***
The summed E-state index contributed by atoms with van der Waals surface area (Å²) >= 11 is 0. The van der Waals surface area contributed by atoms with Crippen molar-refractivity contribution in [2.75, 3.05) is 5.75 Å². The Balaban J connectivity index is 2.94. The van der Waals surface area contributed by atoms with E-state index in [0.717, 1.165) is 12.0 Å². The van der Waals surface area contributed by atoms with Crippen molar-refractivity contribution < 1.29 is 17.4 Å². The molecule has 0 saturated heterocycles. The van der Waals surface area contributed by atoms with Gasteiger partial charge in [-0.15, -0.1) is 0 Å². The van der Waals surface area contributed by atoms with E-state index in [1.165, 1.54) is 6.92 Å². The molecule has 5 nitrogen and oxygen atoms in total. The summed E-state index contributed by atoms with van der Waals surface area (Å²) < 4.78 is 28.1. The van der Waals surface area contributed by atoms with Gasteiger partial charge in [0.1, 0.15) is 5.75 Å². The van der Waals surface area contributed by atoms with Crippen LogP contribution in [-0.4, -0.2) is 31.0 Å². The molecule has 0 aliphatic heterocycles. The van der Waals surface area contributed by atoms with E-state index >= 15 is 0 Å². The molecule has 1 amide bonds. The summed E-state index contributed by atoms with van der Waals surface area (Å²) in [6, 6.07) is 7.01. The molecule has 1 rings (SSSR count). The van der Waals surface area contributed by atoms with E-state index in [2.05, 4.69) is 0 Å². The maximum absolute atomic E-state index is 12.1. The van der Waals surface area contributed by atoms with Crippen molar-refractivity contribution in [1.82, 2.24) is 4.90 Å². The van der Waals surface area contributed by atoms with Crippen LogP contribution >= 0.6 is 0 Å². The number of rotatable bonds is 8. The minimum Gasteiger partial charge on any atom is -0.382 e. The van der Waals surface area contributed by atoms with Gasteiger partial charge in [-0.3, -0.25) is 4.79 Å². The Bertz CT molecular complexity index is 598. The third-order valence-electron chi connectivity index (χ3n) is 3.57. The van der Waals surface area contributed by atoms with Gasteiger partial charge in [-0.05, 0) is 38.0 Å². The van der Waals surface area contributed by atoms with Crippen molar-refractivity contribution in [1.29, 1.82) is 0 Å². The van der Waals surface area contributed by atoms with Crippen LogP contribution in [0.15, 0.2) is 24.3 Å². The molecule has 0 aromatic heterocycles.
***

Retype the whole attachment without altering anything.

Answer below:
The summed E-state index contributed by atoms with van der Waals surface area (Å²) >= 11 is 0. The van der Waals surface area contributed by atoms with Crippen molar-refractivity contribution in [2.75, 3.05) is 5.75 Å². The Balaban J connectivity index is 2.94. The van der Waals surface area contributed by atoms with E-state index in [0.717, 1.165) is 12.0 Å². The van der Waals surface area contributed by atoms with Crippen molar-refractivity contribution < 1.29 is 17.4 Å². The molecule has 0 saturated heterocycles. The van der Waals surface area contributed by atoms with Gasteiger partial charge in [-0.15, -0.1) is 0 Å². The van der Waals surface area contributed by atoms with E-state index in [1.165, 1.54) is 6.92 Å². The molecule has 5 nitrogen and oxygen atoms in total. The summed E-state index contributed by atoms with van der Waals surface area (Å²) < 4.78 is 28.1. The van der Waals surface area contributed by atoms with Gasteiger partial charge in [0.1, 0.15) is 5.75 Å². The van der Waals surface area contributed by atoms with Crippen LogP contribution in [-0.4, -0.2) is 31.0 Å². The molecule has 0 aliphatic heterocycles. The van der Waals surface area contributed by atoms with E-state index >= 15 is 0 Å². The molecule has 1 amide bonds. The summed E-state index contributed by atoms with van der Waals surface area (Å²) in [6, 6.07) is 7.01. The molecule has 1 rings (SSSR count). The van der Waals surface area contributed by atoms with E-state index in [2.05, 4.69) is 0 Å². The maximum absolute atomic E-state index is 12.1. The van der Waals surface area contributed by atoms with Crippen molar-refractivity contribution in [1.82, 2.24) is 4.90 Å². The van der Waals surface area contributed by atoms with Crippen LogP contribution >= 0.6 is 0 Å². The number of rotatable bonds is 8. The minimum Gasteiger partial charge on any atom is -0.382 e. The van der Waals surface area contributed by atoms with Gasteiger partial charge in [-0.3, -0.25) is 4.79 Å². The Bertz CT molecular complexity index is 598. The third-order valence-electron chi connectivity index (χ3n) is 3.57. The van der Waals surface area contributed by atoms with Gasteiger partial charge in [-0.05, 0) is 38.0 Å². The van der Waals surface area contributed by atoms with Crippen molar-refractivity contribution in [1.29, 1.82) is 0 Å². The van der Waals surface area contributed by atoms with Crippen LogP contribution in [0.15, 0.2) is 24.3 Å². The molecule has 0 aromatic heterocycles.